Home COMMONWEALTH VS. WILLIAM LAPAGE

435 Mass. 480

October 5, 2001 - December 12, 2001

Suffolk County

Present: MARSHALL, C.J., GREANEY, IRELAND, SPINA, & CORDY, JJ.

At a murder trial, the judge erred in instructing the jury in a manner that told the jury that malice was negated by provocation only if provocation was proved beyond a reasonable doubt, and this error, even when reading the instructions as a whole, created a substantial likelihood of a miscarriage of justice, where the judge only once correctly instructed the jury on the Commonwealth's burden of proof on provocation, but did not make it clear to the jury that the corrective instruction carried more weight than the incorrect one, and where the judge later aggravated the error by saying that all the instructions had equal weight. [484-486] CORDY, J., dissenting.

At a murder trial, the judge's instructions to the jury improperly suggested that the Commonwealth did not have to prove an essential element of voluntary manslaughter, namely, an intentional killing; this court concluded that, when viewed in conjunction with the errors in the voluntary manslaughter instruction with regard to the burden of proof on provocation, the judge's instruction potentially deprived the defendant of his mitigating defense, and required a new trial. [486-488] CORDY, J., dissenting.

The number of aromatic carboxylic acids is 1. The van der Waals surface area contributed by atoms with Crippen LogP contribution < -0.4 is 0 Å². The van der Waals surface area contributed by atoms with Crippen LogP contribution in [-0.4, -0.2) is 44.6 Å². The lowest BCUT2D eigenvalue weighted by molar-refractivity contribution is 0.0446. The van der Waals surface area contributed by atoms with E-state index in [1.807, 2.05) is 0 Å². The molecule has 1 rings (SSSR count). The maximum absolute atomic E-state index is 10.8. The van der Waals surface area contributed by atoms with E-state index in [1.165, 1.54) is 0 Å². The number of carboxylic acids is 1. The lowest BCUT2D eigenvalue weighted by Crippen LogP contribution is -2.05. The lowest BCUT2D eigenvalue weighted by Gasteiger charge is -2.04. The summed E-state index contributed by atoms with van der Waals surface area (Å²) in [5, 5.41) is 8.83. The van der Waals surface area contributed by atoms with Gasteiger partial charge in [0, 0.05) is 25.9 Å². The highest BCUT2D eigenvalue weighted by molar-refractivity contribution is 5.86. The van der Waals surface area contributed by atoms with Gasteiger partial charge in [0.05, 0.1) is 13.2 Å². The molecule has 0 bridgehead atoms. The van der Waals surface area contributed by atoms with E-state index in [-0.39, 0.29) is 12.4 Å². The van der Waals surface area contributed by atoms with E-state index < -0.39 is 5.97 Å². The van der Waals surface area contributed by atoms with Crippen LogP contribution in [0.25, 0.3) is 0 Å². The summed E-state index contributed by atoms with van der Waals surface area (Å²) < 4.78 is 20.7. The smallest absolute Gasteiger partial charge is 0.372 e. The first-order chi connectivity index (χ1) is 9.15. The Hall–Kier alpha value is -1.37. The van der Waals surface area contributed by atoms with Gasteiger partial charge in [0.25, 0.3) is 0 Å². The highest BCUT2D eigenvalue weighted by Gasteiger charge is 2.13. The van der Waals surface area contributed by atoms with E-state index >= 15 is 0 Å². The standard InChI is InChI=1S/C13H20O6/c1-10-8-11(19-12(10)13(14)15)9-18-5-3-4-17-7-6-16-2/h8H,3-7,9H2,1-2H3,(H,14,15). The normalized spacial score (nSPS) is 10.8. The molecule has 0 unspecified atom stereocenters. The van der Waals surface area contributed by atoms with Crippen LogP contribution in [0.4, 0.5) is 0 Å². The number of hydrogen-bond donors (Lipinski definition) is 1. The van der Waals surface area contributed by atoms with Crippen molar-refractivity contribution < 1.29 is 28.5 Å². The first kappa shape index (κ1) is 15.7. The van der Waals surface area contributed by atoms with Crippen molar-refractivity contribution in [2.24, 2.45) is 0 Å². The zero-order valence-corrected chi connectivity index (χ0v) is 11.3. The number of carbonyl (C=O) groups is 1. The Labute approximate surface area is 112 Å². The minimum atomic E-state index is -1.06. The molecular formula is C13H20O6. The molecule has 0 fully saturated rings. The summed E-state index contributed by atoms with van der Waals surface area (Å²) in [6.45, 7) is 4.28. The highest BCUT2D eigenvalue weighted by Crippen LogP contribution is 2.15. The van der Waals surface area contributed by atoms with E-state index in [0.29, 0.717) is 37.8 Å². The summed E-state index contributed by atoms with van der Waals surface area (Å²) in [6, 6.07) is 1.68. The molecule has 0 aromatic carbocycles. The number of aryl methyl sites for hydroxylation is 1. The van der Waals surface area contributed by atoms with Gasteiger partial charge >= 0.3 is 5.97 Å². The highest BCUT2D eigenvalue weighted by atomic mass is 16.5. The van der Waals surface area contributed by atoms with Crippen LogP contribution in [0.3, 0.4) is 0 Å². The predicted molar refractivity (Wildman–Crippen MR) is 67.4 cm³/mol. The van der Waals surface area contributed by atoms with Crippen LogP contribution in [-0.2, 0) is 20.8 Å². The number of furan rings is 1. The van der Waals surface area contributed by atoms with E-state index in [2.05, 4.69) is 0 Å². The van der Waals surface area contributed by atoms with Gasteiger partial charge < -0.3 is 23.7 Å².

This court discussed issues that might arise at the retrial of an indictment charging murder in the first degree. [488-489]

INDICTMENT found and returned in the Superior Court Department on March 9, 1995.

The case was tried before Robert W. Banks, J., and, upon his retirement, Wendie L Gershengorn, J., declined to address a motion for a new trial, filed October 21, 1999, and instead left the motion to be addressed in the defendant's direct appeal.

Ruth Greenberg for the defendant.

Susanne Levsen Reardon, Assistant District Attorney, for the Commonwealth.